1. Bribe them with candy. Specifically, suckers. They are long lasting and don’t lose their flavor, even a little Dum-Dum. That right there will buy you at least an extra five minutes, if they keep sucking and not crunching them.
Another good one is a Starburst. They are chewy and take longer to eat than, say, a few M&M’s. And we can’t discount the extra few minutes required to pick the remaining pieces out of their teeth.
But let me warn you, stay away from Now & Later candy. Those puppies are so hard and sticky that you may end up taking a trip to the dentist. Not fun, especially when all you want is to get the hell out of the waiting room you’re in. After giving your kids that much candy, the dentist’s office is the last place you want to be. You’ll get reamed, grounded, and probably get your phone privileges taken away.
2. Promise to buy them a toy. Specifically, from the dollar section at Target. Yes, I have no shame in spending a dollar or two if doing so means my children behave in public. But I make them feel like I’m making a special trip just for them. “I will take you to Target and you can buy anything you want from that really cool aisle you like.” They don’t need to know that I need to pick up tampons and a birthday card. No, this shopping spree is a reward for their almost-full, public meltdown that was kept to half a meltdown.
That definitely deserves compensation.
3. Offer to take them to Starbucks. Ok, I know what you’re thinking. What? Starbucks? But YES! Where I go, the rug rats follow. So when I’m ordering my white mocha, they want their chocolate milk. Sometimes they get it; sometimes they don’t. It depends on how much money I’ve got on my Starbucks card. You don’t think I’d buy them a $2.00 milk without getting credit for that, do you?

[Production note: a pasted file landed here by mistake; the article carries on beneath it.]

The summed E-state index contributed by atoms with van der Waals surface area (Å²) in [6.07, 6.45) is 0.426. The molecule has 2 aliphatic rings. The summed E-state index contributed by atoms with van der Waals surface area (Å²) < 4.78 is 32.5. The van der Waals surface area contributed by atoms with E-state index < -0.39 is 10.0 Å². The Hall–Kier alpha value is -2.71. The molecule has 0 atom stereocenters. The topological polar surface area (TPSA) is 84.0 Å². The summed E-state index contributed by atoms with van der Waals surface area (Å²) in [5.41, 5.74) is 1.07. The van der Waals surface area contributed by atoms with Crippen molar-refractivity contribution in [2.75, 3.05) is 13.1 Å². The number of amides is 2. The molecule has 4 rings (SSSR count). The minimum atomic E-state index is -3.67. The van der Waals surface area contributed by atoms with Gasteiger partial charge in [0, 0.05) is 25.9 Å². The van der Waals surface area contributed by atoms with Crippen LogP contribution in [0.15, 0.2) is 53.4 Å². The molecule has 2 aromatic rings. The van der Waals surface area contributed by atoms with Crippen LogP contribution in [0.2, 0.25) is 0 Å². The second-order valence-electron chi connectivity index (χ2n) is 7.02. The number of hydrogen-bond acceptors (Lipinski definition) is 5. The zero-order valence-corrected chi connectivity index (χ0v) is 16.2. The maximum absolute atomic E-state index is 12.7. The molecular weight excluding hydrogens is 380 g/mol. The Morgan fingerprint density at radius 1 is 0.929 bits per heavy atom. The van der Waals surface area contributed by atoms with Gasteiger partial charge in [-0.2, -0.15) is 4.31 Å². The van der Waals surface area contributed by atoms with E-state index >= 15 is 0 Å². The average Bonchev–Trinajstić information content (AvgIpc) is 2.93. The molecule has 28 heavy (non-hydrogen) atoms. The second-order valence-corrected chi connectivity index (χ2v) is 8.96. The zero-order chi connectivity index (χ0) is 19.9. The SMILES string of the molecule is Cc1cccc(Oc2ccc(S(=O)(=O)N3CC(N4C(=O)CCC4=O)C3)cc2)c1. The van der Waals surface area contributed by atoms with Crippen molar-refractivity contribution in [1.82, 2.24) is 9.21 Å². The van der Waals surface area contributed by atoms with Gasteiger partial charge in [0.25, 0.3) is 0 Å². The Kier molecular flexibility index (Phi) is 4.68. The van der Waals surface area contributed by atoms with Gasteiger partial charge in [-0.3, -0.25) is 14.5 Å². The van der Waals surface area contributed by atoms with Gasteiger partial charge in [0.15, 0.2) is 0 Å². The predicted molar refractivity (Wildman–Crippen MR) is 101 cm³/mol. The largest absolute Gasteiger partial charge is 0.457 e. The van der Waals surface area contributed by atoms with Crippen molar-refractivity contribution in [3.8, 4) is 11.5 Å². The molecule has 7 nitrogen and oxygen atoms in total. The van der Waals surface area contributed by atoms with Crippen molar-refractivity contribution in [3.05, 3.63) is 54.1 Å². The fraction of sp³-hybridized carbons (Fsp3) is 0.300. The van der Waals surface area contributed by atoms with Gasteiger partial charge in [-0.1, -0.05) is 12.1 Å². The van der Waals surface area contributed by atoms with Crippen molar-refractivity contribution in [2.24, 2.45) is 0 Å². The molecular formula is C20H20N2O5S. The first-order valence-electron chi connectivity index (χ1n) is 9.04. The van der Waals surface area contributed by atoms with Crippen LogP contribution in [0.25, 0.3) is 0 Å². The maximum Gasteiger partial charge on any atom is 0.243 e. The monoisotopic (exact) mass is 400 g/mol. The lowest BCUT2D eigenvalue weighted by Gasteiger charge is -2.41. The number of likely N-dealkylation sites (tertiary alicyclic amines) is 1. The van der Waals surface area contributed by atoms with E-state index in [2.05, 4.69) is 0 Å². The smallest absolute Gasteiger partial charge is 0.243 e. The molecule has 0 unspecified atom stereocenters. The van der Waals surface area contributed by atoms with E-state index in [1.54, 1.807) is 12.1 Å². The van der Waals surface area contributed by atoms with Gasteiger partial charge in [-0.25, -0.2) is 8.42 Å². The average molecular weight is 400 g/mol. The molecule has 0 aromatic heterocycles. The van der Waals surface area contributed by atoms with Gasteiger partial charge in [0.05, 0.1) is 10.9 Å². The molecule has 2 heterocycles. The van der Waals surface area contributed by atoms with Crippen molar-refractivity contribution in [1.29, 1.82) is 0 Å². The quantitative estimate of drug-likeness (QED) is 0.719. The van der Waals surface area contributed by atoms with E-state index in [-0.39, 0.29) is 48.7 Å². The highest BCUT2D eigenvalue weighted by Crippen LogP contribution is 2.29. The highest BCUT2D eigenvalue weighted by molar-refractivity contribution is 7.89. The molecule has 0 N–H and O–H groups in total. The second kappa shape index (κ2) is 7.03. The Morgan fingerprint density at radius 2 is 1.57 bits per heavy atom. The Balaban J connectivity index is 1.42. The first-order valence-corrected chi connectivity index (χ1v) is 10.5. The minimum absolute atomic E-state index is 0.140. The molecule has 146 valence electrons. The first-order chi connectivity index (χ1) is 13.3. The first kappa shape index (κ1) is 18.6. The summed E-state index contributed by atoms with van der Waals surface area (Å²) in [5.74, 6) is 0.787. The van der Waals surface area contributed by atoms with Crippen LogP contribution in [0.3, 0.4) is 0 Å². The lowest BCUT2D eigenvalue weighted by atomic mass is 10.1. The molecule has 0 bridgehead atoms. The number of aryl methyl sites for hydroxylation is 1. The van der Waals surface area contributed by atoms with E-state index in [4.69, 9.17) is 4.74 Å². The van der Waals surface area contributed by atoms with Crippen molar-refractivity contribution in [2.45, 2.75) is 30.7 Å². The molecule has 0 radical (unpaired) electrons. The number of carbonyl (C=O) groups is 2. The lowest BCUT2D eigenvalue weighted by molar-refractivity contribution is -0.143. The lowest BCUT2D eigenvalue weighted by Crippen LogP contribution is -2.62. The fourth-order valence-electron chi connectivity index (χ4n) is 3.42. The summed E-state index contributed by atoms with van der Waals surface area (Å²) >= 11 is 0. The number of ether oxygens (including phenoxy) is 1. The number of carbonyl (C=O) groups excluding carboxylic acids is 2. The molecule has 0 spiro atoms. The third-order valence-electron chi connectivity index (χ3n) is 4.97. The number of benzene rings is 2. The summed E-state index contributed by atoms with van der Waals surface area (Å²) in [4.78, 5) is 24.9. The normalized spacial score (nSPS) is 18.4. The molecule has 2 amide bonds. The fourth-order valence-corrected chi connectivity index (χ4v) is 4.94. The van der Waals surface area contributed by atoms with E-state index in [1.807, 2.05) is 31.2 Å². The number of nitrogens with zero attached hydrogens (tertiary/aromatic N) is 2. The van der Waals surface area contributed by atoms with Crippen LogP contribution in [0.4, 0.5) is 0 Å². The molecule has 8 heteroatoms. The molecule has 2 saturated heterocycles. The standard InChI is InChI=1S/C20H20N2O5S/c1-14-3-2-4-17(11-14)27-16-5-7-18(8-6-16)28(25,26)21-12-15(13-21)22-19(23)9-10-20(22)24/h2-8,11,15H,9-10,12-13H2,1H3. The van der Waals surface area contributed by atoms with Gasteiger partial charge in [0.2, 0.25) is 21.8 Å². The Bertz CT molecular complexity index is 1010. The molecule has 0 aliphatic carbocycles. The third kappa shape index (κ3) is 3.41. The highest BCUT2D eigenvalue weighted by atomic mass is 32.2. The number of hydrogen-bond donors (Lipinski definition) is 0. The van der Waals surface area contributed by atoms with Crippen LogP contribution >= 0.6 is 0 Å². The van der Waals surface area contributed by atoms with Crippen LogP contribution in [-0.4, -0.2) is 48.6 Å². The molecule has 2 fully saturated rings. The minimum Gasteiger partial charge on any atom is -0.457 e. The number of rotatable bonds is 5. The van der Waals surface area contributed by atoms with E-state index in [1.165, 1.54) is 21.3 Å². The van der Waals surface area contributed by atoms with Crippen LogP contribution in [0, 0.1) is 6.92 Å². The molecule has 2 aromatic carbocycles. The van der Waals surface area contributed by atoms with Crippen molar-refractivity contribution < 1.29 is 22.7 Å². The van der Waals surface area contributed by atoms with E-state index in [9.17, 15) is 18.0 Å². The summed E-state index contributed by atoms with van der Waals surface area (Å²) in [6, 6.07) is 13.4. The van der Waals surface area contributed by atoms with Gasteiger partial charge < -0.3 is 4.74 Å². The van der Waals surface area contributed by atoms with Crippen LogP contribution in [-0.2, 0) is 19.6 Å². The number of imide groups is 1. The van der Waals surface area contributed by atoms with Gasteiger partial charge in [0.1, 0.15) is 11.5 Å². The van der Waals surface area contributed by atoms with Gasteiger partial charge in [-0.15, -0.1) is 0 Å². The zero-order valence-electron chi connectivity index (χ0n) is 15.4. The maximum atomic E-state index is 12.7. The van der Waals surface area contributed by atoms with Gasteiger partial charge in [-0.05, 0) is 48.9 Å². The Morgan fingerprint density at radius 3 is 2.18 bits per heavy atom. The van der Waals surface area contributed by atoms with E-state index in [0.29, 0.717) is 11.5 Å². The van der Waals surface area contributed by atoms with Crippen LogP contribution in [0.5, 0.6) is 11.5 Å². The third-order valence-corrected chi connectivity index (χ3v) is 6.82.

But now I’ve created these monsters that will approach me in the morning and say, “Mom, I want Starbucks.” My general response is, “I thought you’d never ask.” So when the crying fit begins, and mom wants a Starbucks too, I throw out, “If you behave, mommy will take you to Starbucks after this.”
And if they stop crying, it’s kind of amazing.
4. Pass them the cash. Look, I’m going to be honest here. I can be a push over. (Is it obvious yet?) Well, in the event that I’m desperate enough, I’ll offer cold hard cash.
I can still get away with quarters with my two year old, but that’s not quite cutting it with the six year old any longer. He’s hungry for large bills and still thinks they grow on trees. He’s notorious for publicly suggesting, “Just swipe your card, mom,” whenever I say no to anything that has monetary value. So when I’m in a real bind — for example, I run into that snooty mom from the PTA and the behavior of my oldest is comparable to me on my worst day of PMS — we cut straight to the cash.
Sometimes you’ve got to save face.
It works, and I don’t regret it.
5. Throw them the car keys. Please tell me I’m not the only mother who has a toddler who loves, and I mean loves, to push buttons, preferably ones that create a reaction. The remote control works pretty well at home as long as I don’t mind not being able to work the TV for the remainder of the day. But when I’m out somewhere like the grocery store and the only place he wants to be is walking down the aisles ripping everything from the shelves, I make do.
Into the purse I go, and if I’ve found the garage door opener, we’re golden. I hand it over and I hear the shriek, “BUTTON!” That’s the sound of success. He goes to town pushing that button, and I have the millisecond, moronic thought of, I really hope my garage door isn’t opening and closing right now. But if I fail to find the garage door opener, I must resort to my car keys. And with my child, I’ll likely hear the alarm go off about 30 seconds after he gains possession. My panic in that case is that he will unlock the car from aisle 5, and the cracked-out man on the bicycle that just rolled up on me in the parking lot will be rummaging through my car. He’ll have to decide between stealing the diaper bag, or the bag with the most recent poopy diaper tied off in the back seat.
But I am willing to take that risk.
I’ve got insurance.
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